fragments.swg   [plain text]


  Second to typemaps, fragments are one the most powerful and
  dangerous swig features. So, if you are starting to read about them,
  make sure you read all of this document.


  Fragments provide a way to include or generate code into "on-demand"
  as the typemaps could require.

  For example, if you have a very long typemap

  %typemap(in) MyClass * {
    MyClass *value = 0;

    <very long typemap>
    value = somewhere_converted_from_input_object_here($input);
    <very long typemap>
    $result = value;

  very soon you will discover yourself copying the same long
  conversion code in several typemaps, such as varin, directorout,
  etc. Also, you will discover that swig copes verbatim the same very
  long conversion code for every argument that requires it, making the
  code very large too.

  To eliminate this automatic or manual code copying, we define a
  fragment that includes the common conversion code:

  %fragment("AsMyClass","header") {
     MyClass *AsMyClass(PyObject *obj) {
        MyClass *value = 0;
        <very long conversion>
        value = somewhere_converted_from_input_object_here(obj);
        <very long conversion>
        return value;

  %typemap(in,fragment="AsMyClass") MyClass * {
    $result = AsMyClass($input);

  %typemap(varin,fragment="AsMyClass") MyClass * {
    $result = AsMyClass($input);

  When the 'in' or 'varin' typemaps for MyClass are invoked, the
  fragment "AsMyClass" is added to the "header" section, and then the
  typemap code is emitted. Hence, the method AsMyClass will be
  included in the wrapping code and it will be available at the time
  the typemap is applied.

  To define a fragment then you need a name, a section where it goes,
  and the code. Usually the section refers to the "header" part, and
  both string and braces forms are accepted, ie:

    %fragment("my_name","header") { ... }
    %fragment("my_name","header") "...";

  To ensure all the fragment/typemap engine works as expected, there
  are some rules that fragments follow:

  1.- A fragment is added to the wrapping code only once, ie, for the
        int foo(MyClass *a, MyClass *b);

     the wrapped code will look as much as:

      MyClass *AsMyClass(PyObject *obj) {
      int _wrap_foo(...) {
        arg1 = AsMyClass(obj1);
        arg2 = AsMyClass(obj2);
	result = foo(arg1, arg2);

     even when there will be duplicated typemap to process 'a' and
     'b', the 'AsMyClass' method will be defined only once.

  2.- A fragment can only defined once, and the first definition
      is the only one taking in account. All other definitions of the
      same fragments are silently ignored. For example, you can have

        %fragment("AsMyClass","header") { <definition 1> }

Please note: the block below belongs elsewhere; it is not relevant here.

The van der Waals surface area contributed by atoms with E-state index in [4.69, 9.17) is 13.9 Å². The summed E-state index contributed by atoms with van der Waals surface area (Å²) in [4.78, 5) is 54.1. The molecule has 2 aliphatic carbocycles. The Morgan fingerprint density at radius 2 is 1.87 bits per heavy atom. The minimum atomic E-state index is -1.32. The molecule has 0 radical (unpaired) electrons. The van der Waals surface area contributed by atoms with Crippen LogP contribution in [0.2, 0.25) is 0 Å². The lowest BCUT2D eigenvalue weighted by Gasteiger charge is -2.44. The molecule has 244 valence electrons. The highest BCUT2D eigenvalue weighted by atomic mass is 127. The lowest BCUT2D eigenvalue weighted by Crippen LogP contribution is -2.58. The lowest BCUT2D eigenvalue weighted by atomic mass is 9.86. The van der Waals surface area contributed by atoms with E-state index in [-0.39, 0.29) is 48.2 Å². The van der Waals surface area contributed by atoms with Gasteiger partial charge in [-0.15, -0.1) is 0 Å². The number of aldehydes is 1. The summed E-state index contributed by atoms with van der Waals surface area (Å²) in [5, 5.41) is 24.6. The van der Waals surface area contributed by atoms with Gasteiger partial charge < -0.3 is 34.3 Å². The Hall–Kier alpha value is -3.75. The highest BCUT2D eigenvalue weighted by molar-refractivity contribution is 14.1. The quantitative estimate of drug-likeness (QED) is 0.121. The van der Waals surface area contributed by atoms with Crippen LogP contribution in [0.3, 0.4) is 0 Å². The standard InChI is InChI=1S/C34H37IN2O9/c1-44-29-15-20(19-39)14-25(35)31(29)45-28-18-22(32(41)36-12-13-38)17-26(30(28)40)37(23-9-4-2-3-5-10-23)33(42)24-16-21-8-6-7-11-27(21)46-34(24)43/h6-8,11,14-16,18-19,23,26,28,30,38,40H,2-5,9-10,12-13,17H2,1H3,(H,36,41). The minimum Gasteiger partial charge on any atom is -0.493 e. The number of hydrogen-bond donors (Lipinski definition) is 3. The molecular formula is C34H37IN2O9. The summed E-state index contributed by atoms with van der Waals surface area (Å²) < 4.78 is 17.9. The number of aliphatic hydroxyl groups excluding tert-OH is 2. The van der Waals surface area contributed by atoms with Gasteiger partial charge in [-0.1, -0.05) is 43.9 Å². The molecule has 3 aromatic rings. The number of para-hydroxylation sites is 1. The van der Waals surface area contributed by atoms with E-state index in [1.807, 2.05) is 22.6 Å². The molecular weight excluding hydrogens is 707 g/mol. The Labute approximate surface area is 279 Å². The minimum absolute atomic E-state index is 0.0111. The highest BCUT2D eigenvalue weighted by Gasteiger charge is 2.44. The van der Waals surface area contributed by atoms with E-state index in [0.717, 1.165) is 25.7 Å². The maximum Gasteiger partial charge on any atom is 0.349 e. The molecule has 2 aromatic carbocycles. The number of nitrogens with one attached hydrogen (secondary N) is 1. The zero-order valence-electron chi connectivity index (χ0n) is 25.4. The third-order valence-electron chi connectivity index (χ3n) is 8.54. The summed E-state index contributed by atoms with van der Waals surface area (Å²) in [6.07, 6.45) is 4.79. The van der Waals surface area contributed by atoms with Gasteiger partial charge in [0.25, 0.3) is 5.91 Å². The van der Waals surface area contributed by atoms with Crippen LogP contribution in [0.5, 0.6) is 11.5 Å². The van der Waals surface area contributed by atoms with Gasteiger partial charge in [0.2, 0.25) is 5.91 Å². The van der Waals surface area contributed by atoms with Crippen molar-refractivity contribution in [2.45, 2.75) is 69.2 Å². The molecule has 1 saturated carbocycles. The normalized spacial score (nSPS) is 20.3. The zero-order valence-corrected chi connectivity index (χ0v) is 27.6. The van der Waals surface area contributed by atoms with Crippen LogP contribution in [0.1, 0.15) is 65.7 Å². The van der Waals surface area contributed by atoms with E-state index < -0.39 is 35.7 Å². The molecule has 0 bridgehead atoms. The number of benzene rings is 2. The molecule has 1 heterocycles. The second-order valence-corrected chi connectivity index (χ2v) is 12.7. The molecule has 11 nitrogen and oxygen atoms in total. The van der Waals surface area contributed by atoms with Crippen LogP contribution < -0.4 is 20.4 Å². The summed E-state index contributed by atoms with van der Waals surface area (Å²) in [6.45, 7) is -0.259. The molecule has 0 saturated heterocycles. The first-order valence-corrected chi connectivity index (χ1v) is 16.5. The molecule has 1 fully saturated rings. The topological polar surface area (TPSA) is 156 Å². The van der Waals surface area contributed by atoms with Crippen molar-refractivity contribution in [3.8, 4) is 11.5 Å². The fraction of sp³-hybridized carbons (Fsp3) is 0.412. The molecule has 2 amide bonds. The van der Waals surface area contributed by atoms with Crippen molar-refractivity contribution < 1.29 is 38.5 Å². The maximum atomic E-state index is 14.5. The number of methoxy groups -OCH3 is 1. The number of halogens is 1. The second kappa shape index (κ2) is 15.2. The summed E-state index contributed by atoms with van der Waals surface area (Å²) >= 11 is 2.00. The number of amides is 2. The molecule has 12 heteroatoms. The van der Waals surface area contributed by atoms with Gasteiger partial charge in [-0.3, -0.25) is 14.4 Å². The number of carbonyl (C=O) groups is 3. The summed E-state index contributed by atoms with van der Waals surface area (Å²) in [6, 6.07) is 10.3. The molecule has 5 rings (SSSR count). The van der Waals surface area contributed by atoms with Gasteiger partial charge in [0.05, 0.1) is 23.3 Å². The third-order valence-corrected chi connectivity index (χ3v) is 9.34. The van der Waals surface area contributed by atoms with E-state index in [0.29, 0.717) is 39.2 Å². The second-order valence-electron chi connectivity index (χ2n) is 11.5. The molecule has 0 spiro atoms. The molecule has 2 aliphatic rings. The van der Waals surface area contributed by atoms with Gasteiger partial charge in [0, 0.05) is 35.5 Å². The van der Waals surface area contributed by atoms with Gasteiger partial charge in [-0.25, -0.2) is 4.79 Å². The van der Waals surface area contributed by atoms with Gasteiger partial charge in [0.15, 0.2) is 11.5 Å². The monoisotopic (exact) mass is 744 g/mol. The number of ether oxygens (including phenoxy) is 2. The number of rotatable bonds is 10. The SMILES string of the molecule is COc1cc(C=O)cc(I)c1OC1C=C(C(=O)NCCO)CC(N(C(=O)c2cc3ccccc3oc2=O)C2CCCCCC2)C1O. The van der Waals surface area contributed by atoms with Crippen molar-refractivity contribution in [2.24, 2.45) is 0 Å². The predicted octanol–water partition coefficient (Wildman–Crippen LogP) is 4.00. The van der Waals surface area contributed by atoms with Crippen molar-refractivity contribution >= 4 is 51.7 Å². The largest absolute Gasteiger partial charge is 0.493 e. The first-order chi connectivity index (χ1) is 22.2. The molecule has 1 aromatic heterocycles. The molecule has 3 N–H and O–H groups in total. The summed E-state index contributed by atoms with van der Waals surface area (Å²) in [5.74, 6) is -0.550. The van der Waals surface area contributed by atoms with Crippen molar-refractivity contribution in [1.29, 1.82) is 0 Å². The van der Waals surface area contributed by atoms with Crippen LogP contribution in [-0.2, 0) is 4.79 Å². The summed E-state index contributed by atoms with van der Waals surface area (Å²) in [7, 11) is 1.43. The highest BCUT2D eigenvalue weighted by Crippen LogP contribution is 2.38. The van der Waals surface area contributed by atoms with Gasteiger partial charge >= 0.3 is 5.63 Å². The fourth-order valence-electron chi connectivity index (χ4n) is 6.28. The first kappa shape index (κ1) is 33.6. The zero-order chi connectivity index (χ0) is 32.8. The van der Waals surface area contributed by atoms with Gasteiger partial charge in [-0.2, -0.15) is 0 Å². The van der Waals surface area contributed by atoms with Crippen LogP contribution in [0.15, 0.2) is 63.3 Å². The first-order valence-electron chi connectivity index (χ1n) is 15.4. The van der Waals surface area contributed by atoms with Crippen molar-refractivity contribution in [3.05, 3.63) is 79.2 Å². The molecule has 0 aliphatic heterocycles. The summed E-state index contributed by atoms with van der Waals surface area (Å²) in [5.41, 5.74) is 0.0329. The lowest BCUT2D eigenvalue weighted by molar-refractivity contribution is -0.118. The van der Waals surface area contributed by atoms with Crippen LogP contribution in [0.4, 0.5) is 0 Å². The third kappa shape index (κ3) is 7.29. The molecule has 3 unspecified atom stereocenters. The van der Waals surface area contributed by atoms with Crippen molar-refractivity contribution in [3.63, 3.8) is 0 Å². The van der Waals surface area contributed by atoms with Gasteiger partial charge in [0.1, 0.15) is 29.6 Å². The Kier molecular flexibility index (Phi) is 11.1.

%fragment("AsMyClass","header") { <definition 2> }
      and then only the first definition is considered. In this way
      you can change the 'system' fragments by including yours first.

      Note that this behavior is opposite to the typemaps, where the
      last typemap applied or defined prevails. Fragment follows the
      first-in-first-out convention since they are intended to be
      "global", while typemaps intend to be "locally" specialized.
  3.- Fragments names can not contain commas.

  A fragment can include one or more additional fragments, for example:

    %fragment("<limits.h>", "header")  {
      #include <limits.h>

    %fragment("AsMyClass", "header", fragment="<limits.h>") {
      MyClass *AsMyClass(PyObject *obj) {
        MyClass *value = 0;
	int ival = somewhere_converted_from_input_object_here(obj)
        if  (ival < CHAR_MIN) {
	   value = something_from_ival(ival);
        } else {
        return value;

  in this case, when the "AsMyClass" fragment is emitted, it also
  trigger the inclusion of the "<limits.h>" fragment.

  You can add as many fragments as you want, for example

    %fragment("bigfragment","header", fragment="frag1", fragment="frag2", fragment="frag3") "";

  here, when the "bigfragment" is included, the three fragments "frag1",
  "frag2" and "frag3" are included. Note that as "bigframent" is defined
  empty, "", it does not add any code by itself, buy only trigger the
  inclusion of the other fragments.
  In a typemap you can also include more than one fragment, but since the
  syntax is different, you need to specify them in a 'comma separated'
  list, for example, considering the previous example:
     %typemap(in,fragment="frag1,frag2,frag3") {...}

  is equivalent to

     %typemap(in,fragment="bigfragment") {...}

  Finally, you can force the inclusion of a fragment at any moment as follow:


  which is very useful inside a template class, for example. 

  Fragment type specialization
  Fragments can be "type specialized". The syntax is as follows
    %fragment("name","header") { a type independent fragment }
    %fragment("name" {Type}, "header") { a type dependent fragment  }
  and they can also, as typemaps, be used inside templates, for exampe:
     template <class T>					              
     struct A {						              
        %fragment("incode"{A<T>},"header") {			              
 	  'incode' specialized fragment 
 	%typemap(in,fragment="incode"{A<T>}) {		   	    
           here we use the 'type specialized' 		   	    
           fragment "incode"{A<T>}			              
   which could seems a not much interesting feature, but is
   fundamental for automatic typemap and template specialization.

  Fragments and automatic typemap specialization:

  Since fragments can be type specialized, they can be elegantly used
  to specialized typemaps .

  For example, if you have something like:

    %fragment("incode"{float}, "header") {
      float in_method_float(PyObject *obj) {

    %fragment("incode"{long}, "header") {
      float in_method_long(PyObject *obj) {
    %define %my_typemaps(Type) 
    %typemaps(in,fragment="incode"{Type}) {
      value = in_method_##Type(obj);


  then the proper "incode"{float,double} fragment will be included,